I’ve been following with great interest Ralph Luker’s recent series of posts over at Cliopatria on the myth of slave quilts. I am interested in this mainly because I don’t know anything about it. Apparently there is a long-standing myth that slaves were guided north by following signs that were stitched into quilts. This myth was accepted in 2005 by a graduate student and his advisor at UNLV who encouraged his student to pursue this story even after it was revealed that it could not be verified based on the available evidence. The advisor posted a notice on H-Net for help in finding evidence:
The original quilts have by now disintegrated, and apparently there are very few
first hand accounts of how quilts were used in practice. What I’m looking for,
then, are references to quilt-use in popular literature. Do you know of any
novels, short stories, poems, essays, etc, from the antebellum period that in
some way mention quilts in association with the underground railroad or the
abolition movement in general?
In response historians such as David Blight explained why there is no evidence, buts still the thesis went forward. Blight and Paul Finkelman offer additional comments on all of this at H-Net and according to the former the quilt story is going to be incorporated into a planned monument to Frederick Douglass to be placed in Washington, D.C. That is very disappointing.
At one point Luker asks why we need to believe this nonsense even after it is shown that the story lacks credibility. Fellow Cliopatria blogger Oscar Chamberlain offers his own response to this question. I was particularly intrigued by one of his suggestions:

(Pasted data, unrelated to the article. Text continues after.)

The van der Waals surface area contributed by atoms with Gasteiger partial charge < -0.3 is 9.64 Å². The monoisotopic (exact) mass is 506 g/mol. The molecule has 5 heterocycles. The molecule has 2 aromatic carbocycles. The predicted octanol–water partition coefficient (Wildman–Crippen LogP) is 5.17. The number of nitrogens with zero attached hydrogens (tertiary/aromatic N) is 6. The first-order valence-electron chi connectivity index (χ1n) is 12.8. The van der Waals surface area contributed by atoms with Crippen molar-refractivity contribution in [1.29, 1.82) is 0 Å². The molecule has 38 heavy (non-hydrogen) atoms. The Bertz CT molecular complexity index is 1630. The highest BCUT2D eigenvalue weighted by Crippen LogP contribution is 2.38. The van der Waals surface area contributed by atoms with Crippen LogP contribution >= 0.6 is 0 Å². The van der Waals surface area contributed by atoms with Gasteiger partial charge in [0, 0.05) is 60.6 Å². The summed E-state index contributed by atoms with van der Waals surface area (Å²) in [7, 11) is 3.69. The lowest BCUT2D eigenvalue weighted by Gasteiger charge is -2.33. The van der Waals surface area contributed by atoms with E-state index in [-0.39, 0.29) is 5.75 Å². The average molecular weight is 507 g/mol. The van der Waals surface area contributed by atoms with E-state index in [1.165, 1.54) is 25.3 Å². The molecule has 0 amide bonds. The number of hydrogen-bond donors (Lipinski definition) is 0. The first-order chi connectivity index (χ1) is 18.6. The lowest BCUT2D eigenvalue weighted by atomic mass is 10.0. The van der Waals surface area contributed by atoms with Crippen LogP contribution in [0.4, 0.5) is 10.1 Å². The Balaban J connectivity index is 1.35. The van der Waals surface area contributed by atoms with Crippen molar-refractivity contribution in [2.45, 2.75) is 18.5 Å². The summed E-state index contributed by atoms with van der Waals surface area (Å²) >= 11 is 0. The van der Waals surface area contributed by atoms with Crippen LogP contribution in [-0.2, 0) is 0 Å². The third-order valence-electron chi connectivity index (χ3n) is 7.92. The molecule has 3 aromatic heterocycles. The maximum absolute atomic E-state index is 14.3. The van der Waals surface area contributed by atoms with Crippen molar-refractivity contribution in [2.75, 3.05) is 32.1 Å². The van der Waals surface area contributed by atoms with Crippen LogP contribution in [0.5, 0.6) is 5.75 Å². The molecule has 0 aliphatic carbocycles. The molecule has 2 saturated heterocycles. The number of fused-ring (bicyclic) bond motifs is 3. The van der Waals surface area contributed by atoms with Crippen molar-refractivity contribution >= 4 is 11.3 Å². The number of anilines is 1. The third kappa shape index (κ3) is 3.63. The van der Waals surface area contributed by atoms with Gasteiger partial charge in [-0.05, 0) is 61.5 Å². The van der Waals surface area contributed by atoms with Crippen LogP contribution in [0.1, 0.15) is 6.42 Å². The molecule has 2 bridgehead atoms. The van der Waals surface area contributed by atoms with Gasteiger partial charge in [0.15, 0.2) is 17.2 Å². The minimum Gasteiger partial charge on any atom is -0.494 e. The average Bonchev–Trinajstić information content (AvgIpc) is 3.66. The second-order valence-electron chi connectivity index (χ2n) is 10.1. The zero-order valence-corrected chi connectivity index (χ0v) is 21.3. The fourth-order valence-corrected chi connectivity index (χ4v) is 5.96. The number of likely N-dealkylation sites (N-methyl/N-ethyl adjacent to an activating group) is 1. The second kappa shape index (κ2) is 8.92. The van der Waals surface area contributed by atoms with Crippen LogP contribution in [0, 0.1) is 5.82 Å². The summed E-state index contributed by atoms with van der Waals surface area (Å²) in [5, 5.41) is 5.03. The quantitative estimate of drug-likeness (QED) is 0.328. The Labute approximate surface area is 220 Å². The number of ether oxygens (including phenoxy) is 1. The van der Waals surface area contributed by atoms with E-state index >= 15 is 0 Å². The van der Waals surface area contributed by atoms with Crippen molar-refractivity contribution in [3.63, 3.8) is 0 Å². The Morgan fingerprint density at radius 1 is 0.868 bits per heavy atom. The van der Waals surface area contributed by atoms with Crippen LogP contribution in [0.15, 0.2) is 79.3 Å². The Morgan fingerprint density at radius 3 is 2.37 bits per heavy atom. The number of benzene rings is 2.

7. Unlike some fields, physics, for example, the lines between the professional
and the non-professional historians and the history they produce is extremely
blurry. There are fine—or at least accurate—people who do history outside of the
profession as well as some jokers. And there are many people on both sides of
the line who do good work much of the time but not all the time. And then there
is the well-produced muck. We often complain about this blurring when we discuss
what students learn (the student says,“I love the History Channel"), but we
rarely talk about what we learn, not always consciously, from popular sources
that don’t seem like muck.
I think Chamberlain’s point here is particularly appropriate for Civil War studies. That "blurry" line is both a blessing and a challenge.